Ted Cruz had a bad election in South Carolina and he’s facing increasing trouble, no doubt about it. But The Hill has written him off like he’s John Kasich.
— The Hill (@thehill) February 22, 2016
Cruz has the most cash, the best campaign organization, the best data analytics, and is second in delegate count. But somehow he’s finished. Kaput.
Taking down the front-runner is a tall order for Rubio. In the modern era, every GOP candidate who, like Trump, has won the New Hampshire and South Carolina primaries has eventually also won the party’s presidential nomination. And even though Bush’s exit will bolster Rubio’s supply of supporters and donors, he must still contend with Kasich, the Ohio governor who is intent on staying in the race despite his distant fifth-place showing in South Carolina.
They cited exit polls and pigeonholed Cruz into the Huckbee/Santorum mold from 2008.
But exit poll data suggest he is falling into the same trap past winners of the Iowa caucuses like Mike Huckabee and Rick Santorum: unable to expand his coalition beyond a too-small band of conservative and religious Republicans. Exit polls from South Carolina showed him winning only 13 percent of GOP voters who didn’t identify as born-again Christians. He won 35 percent of very conservative Republicans, but only 17 percent of somewhat conservative voters and 7 percent of moderates — well behind both Trump and Rubio.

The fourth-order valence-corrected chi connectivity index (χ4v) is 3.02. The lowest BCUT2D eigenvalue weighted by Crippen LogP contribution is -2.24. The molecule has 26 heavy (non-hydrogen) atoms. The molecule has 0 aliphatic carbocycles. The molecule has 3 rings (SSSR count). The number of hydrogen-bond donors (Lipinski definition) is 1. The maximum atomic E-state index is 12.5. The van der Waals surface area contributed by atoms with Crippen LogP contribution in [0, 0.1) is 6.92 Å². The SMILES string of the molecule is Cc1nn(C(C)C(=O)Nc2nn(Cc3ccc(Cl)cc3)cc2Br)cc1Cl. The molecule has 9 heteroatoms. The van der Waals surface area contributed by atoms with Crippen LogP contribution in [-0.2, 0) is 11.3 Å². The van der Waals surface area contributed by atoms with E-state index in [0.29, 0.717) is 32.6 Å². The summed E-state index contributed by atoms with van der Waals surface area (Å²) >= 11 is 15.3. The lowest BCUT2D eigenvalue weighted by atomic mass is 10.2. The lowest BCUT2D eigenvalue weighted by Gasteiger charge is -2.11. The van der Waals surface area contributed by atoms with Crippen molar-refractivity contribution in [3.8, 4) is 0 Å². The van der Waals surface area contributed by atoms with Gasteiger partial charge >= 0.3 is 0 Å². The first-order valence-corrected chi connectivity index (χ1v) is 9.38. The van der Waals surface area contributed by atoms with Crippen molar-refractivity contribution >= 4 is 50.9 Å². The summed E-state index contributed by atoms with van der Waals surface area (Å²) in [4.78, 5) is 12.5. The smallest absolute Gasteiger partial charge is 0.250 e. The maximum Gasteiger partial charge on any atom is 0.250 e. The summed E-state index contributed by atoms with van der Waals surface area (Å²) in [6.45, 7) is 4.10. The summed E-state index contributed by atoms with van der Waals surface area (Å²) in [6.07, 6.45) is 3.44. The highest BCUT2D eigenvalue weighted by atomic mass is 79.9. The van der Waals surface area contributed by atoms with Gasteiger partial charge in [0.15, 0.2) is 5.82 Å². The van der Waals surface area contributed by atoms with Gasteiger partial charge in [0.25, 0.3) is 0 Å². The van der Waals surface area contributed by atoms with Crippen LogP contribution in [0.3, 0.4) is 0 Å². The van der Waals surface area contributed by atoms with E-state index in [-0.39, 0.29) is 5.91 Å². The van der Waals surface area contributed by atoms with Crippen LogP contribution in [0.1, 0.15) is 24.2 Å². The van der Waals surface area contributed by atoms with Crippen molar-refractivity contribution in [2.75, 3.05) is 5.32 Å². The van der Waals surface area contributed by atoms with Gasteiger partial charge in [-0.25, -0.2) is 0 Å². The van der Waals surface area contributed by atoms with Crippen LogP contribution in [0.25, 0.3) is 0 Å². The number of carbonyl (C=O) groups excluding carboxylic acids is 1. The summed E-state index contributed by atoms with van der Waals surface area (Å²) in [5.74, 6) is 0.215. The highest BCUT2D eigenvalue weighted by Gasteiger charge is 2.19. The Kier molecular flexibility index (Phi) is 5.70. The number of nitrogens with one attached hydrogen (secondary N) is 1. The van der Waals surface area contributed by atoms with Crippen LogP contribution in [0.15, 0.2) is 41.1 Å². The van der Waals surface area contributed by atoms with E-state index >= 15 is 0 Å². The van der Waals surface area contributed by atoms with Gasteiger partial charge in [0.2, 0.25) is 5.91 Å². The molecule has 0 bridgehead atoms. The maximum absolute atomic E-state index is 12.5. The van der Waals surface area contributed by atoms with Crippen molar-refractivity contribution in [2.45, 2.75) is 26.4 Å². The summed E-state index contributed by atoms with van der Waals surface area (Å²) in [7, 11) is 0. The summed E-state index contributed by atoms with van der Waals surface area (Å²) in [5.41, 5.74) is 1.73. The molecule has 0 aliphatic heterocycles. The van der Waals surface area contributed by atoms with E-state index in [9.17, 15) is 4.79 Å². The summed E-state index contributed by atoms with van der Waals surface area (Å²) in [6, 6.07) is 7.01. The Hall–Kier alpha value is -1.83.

Certainly, these are issues for the Cruz campaign, and message problems (here, here and here) could hamper Cruz’s efforts to right his ship. But the establishment is in a big hurry to wave the white flag over the Cruz camp and get him out so they can take up Rubio full-time.
With Bush gone, they’ll redouble their efforts to knock Cruz out, even if it means crowning Trump the winner.